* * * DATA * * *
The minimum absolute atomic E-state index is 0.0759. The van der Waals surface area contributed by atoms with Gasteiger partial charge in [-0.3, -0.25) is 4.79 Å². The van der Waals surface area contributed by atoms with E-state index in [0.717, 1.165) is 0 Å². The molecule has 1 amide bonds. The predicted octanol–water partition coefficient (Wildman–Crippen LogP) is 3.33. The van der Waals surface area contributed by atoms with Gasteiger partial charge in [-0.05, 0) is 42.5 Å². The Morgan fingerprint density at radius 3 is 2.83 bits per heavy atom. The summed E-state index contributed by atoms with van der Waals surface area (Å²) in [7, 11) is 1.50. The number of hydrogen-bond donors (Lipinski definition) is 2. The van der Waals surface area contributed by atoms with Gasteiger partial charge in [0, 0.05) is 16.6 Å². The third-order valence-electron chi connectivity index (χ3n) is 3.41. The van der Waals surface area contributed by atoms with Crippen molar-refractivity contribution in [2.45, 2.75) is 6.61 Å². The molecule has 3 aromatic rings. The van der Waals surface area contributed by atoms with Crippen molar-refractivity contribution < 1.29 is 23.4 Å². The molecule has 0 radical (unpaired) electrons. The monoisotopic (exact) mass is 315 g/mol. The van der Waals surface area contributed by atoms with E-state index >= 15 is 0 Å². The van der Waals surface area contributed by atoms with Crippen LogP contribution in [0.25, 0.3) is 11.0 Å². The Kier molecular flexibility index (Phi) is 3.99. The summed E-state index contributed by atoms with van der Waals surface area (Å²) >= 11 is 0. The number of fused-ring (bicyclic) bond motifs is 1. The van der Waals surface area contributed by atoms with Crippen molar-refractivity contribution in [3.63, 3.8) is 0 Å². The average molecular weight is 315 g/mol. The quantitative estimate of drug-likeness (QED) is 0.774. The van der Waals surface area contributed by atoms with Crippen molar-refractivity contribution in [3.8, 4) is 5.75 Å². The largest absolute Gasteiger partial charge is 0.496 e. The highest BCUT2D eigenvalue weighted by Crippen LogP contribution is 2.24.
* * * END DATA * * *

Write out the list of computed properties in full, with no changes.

The minimum absolute atomic E-state index is 0.0759. The van der Waals surface area contributed by atoms with Gasteiger partial charge in [-0.3, -0.25) is 4.79 Å². The van der Waals surface area contributed by atoms with E-state index in [0.717, 1.165) is 0 Å². The molecule has 1 amide bonds. The predicted octanol–water partition coefficient (Wildman–Crippen LogP) is 3.33. The van der Waals surface area contributed by atoms with Gasteiger partial charge in [-0.05, 0) is 42.5 Å². The Morgan fingerprint density at radius 3 is 2.83 bits per heavy atom. The summed E-state index contributed by atoms with van der Waals surface area (Å²) in [7, 11) is 1.50. The number of hydrogen-bond donors (Lipinski definition) is 2. The van der Waals surface area contributed by atoms with Gasteiger partial charge in [0, 0.05) is 16.6 Å². The third-order valence-electron chi connectivity index (χ3n) is 3.41. The van der Waals surface area contributed by atoms with Crippen molar-refractivity contribution in [2.45, 2.75) is 6.61 Å². The molecule has 3 aromatic rings. The van der Waals surface area contributed by atoms with Crippen molar-refractivity contribution < 1.29 is 23.4 Å². The molecule has 0 radical (unpaired) electrons. The monoisotopic (exact) mass is 315 g/mol. The van der Waals surface area contributed by atoms with E-state index >= 15 is 0 Å². The van der Waals surface area contributed by atoms with Crippen LogP contribution in [0.25, 0.3) is 11.0 Å². The Kier molecular flexibility index (Phi) is 3.99. The summed E-state index contributed by atoms with van der Waals surface area (Å²) >= 11 is 0. The number of fused-ring (bicyclic) bond motifs is 1. The van der Waals surface area contributed by atoms with Crippen molar-refractivity contribution in [3.63, 3.8) is 0 Å². The average molecular weight is 315 g/mol. The quantitative estimate of drug-likeness (QED) is 0.774. The van der Waals surface area contributed by atoms with Crippen molar-refractivity contribution in [3.8, 4) is 5.75 Å². The largest absolute Gasteiger partial charge is 0.496 e. The highest BCUT2D eigenvalue weighted by Crippen LogP contribution is 2.24.